The Biden Administration has brought new energy to the proposed wealth tax. This tax seems to have become more than a campaign promise of Senator Elizabeth Warren. It may become a reality. In 2021, Senator Warren revived the legislation and reintroduced it as the S.510 Ultra- Millionaire Tax Act of 2021. So far, the proposed act has been read twice and referred to the Committee of Finance.
While it hasn't passed yet, it's clear that this tax may become a part of our economic reality. And the most effective strategy to brace for it with is advance tax planning. As part of the planning process, understanding the basic concepts of the wealth tax is essential. Let's explore those and delve into how it may have an impact on real estate.
The Ultra-Millionaire Act of 2021
Senator Warren’s proposed wealth tax of 2021 sets out to amend the Internal Revenue Code of 1986 and to combat income inequality by imposing taxes on the wealthiest among us. In addition to these goals, the tax is expected to raise $3 trillion over a 10-year period to invest in the nation. This tax will be levied annually on individuals and trusts who have net assets valued over $50 million at a rate of 2%, and an additional 3% will be levied on individuals with net assets in excess of $1 billion. To arrive at the value of your net assets (i.e., stock, real estate, boats, art, etc.) for the year, contacting your financial advisor is your best bet.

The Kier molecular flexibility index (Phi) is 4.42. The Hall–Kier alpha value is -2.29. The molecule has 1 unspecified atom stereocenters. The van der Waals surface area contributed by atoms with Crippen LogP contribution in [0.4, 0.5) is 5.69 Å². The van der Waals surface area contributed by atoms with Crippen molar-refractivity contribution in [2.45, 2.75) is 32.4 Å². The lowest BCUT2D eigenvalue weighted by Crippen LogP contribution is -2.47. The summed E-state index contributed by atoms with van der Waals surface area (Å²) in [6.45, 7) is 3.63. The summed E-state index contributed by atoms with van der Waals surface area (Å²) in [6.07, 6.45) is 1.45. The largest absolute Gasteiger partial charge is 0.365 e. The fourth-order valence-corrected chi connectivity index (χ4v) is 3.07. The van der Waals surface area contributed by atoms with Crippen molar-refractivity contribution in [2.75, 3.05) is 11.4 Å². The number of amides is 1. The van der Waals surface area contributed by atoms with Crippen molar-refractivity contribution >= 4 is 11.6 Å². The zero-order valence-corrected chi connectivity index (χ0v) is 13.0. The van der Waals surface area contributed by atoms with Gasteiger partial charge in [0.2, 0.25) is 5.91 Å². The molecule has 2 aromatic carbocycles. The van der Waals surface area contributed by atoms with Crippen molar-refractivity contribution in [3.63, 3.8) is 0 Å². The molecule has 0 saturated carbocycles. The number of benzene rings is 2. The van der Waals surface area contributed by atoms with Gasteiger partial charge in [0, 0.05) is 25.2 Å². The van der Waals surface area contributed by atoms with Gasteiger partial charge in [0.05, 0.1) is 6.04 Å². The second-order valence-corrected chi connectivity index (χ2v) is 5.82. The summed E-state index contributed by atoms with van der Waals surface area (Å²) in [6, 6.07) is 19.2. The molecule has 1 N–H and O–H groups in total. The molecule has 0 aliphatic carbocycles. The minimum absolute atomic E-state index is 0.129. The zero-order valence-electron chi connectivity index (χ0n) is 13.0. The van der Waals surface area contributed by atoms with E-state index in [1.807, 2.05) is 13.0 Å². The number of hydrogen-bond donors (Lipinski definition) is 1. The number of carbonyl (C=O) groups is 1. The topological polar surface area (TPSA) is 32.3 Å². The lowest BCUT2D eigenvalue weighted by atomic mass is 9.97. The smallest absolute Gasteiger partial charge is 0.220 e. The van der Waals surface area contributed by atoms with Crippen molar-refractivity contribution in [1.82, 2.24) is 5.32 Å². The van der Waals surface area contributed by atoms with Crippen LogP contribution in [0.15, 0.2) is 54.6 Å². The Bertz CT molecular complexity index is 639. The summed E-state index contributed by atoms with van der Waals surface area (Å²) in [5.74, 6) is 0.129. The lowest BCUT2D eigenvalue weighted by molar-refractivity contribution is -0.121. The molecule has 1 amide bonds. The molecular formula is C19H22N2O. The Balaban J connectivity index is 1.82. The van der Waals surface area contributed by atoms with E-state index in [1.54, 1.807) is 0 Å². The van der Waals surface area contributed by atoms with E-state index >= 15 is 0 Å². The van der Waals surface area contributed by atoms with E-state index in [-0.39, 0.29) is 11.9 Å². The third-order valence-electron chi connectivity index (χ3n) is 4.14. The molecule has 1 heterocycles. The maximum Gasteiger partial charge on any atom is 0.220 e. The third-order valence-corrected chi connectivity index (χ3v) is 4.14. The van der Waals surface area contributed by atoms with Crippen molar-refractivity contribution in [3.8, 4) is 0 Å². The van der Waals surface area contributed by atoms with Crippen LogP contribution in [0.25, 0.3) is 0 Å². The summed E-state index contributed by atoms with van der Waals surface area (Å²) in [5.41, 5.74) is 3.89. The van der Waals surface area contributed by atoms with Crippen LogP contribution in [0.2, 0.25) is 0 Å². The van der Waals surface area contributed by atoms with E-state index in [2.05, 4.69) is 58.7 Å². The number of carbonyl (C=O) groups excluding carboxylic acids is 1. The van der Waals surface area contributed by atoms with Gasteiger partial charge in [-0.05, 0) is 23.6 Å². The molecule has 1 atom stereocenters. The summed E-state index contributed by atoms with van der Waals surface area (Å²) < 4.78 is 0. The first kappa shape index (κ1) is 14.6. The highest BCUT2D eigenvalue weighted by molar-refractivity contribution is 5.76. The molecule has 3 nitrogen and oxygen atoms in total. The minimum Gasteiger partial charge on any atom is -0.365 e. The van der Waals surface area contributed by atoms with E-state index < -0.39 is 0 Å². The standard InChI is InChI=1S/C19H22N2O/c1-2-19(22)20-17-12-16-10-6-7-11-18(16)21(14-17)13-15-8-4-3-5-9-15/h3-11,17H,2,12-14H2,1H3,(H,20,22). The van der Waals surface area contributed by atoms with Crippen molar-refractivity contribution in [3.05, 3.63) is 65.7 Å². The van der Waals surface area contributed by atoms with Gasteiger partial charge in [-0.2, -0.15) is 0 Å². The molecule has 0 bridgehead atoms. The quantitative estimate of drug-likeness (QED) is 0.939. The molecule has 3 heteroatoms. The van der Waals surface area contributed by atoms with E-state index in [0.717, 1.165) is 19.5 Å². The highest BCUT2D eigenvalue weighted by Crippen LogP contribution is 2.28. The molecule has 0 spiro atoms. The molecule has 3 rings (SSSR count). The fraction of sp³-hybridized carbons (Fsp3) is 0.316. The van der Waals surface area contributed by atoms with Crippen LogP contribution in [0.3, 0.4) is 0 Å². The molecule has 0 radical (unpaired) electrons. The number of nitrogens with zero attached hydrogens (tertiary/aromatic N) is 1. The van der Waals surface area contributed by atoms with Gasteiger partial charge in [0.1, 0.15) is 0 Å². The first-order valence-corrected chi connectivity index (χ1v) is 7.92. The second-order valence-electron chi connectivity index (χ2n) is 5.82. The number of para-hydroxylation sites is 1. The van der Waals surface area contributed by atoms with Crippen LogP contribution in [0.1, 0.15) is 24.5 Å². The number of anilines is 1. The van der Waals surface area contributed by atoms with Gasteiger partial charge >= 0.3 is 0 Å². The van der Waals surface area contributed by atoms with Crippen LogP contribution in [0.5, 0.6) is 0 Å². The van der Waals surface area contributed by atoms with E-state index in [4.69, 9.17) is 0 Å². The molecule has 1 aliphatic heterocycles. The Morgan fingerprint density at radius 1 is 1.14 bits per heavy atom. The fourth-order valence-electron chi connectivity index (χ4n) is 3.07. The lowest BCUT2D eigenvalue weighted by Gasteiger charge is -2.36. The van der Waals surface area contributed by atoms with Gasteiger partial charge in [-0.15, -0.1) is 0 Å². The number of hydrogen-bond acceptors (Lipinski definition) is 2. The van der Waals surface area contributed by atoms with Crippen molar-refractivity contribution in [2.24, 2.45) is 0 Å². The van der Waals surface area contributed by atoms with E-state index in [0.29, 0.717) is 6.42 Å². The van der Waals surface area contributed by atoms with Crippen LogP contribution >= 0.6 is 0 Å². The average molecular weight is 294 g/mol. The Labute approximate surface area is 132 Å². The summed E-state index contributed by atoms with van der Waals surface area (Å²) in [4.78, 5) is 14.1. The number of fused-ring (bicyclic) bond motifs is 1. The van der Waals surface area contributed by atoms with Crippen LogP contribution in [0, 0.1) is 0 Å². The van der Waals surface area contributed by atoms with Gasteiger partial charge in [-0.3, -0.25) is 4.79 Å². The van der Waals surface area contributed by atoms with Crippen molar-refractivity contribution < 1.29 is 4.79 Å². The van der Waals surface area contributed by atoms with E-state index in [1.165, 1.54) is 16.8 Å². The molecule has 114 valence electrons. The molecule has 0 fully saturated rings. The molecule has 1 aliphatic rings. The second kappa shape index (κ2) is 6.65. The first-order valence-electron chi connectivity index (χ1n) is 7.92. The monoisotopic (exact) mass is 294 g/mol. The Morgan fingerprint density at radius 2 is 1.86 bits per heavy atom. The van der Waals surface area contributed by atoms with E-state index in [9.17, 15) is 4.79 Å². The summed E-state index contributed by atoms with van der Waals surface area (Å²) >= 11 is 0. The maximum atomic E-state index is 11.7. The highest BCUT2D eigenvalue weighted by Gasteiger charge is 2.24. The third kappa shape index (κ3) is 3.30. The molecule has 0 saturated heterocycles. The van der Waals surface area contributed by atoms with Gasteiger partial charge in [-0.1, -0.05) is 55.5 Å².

If the proposed act is passed and becomes U.S. law, the IRS will begin to levy this tax beginning with tax year 2023, and it may have some implications for owners of real estate.
The real estate impact
If passed, the wealth tax will expose owners of real estate to additional annual taxes, if real estate is part of the identified taxpayer’s net assets. At present, owners of real estate are only exposed to state and local property taxes, as well as capital gains tax upon the sale of the property (subject to the Section 121 exclusion).
If the S.510 Ultra-Millionaire Tax Act of 2021 is passed, the federal government would collect taxes on the assessed value of any real estate you own annually. This is not the traditional approach to taxation of property, and as such, many tax issues will likely arise from the passage of the act. In addition to the projected tax issues, you will see less money in your pocket and more money allocated to the amount of taxes you owe.
The Millionacres bottom line
While we can only speculate for now, what we do know is that if this proposed legislation becomes law, it will have a lasting impact on the taxing system and on Americans. If you are subject to this tax, advance tax planning will help you navigate the new tax system. This is a step you should never assume alone. Working with a tax professional is the safest way to minimize your risk of being audited while maintaining compliance with the IRS.